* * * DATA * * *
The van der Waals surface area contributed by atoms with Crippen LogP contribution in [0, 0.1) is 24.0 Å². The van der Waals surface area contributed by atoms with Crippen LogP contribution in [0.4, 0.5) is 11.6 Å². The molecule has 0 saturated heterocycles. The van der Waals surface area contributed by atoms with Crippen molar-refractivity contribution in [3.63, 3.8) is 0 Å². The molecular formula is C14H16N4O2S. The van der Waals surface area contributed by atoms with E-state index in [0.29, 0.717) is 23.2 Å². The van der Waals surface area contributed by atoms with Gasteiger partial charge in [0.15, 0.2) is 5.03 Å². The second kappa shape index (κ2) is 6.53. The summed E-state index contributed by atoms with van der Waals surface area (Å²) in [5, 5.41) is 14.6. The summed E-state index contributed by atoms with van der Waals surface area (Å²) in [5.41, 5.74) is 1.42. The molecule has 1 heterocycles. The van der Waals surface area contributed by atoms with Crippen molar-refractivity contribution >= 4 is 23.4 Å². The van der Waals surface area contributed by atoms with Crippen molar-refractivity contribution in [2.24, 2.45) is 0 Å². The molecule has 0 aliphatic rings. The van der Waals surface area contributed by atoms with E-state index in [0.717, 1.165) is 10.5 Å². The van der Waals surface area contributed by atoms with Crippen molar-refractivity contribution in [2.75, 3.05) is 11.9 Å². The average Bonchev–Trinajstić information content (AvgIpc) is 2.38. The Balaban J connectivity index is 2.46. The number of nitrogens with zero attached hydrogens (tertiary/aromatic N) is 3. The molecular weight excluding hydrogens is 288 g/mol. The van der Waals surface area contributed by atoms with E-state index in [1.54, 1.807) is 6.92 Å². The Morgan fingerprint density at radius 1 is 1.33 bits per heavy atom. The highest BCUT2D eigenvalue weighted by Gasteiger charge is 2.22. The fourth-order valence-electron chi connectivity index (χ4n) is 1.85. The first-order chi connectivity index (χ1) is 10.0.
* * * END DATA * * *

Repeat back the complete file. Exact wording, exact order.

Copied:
The van der Waals surface area contributed by atoms with Crippen LogP contribution in [0, 0.1) is 24.0 Å². The van der Waals surface area contributed by atoms with Crippen LogP contribution in [0.4, 0.5) is 11.6 Å². The molecule has 0 saturated heterocycles. The van der Waals surface area contributed by atoms with Crippen molar-refractivity contribution in [3.63, 3.8) is 0 Å². The molecular formula is C14H16N4O2S. The van der Waals surface area contributed by atoms with E-state index in [0.29, 0.717) is 23.2 Å². The van der Waals surface area contributed by atoms with Gasteiger partial charge in [0.15, 0.2) is 5.03 Å². The second kappa shape index (κ2) is 6.53. The summed E-state index contributed by atoms with van der Waals surface area (Å²) in [5, 5.41) is 14.6. The summed E-state index contributed by atoms with van der Waals surface area (Å²) in [5.41, 5.74) is 1.42. The molecule has 1 heterocycles. The van der Waals surface area contributed by atoms with Crippen molar-refractivity contribution >= 4 is 23.4 Å². The van der Waals surface area contributed by atoms with Crippen molar-refractivity contribution in [2.24, 2.45) is 0 Å². The molecule has 0 aliphatic rings. The van der Waals surface area contributed by atoms with E-state index in [0.717, 1.165) is 10.5 Å². The van der Waals surface area contributed by atoms with Crippen molar-refractivity contribution in [2.75, 3.05) is 11.9 Å². The average Bonchev–Trinajstić information content (AvgIpc) is 2.38. The Balaban J connectivity index is 2.46. The number of nitrogens with zero attached hydrogens (tertiary/aromatic N) is 3. The molecular weight excluding hydrogens is 288 g/mol. The van der Waals surface area contributed by atoms with E-state index in [1.54, 1.807) is 6.92 Å². The Morgan fingerprint density at radius 1 is 1.33 bits per heavy atom. The highest BCUT2D eigenvalue weighted by Gasteiger charge is 2.22. The fourth-order valence-electron chi connectivity index (χ4n) is 1.85. The first-order chi connectivity index (χ1) is 10.0.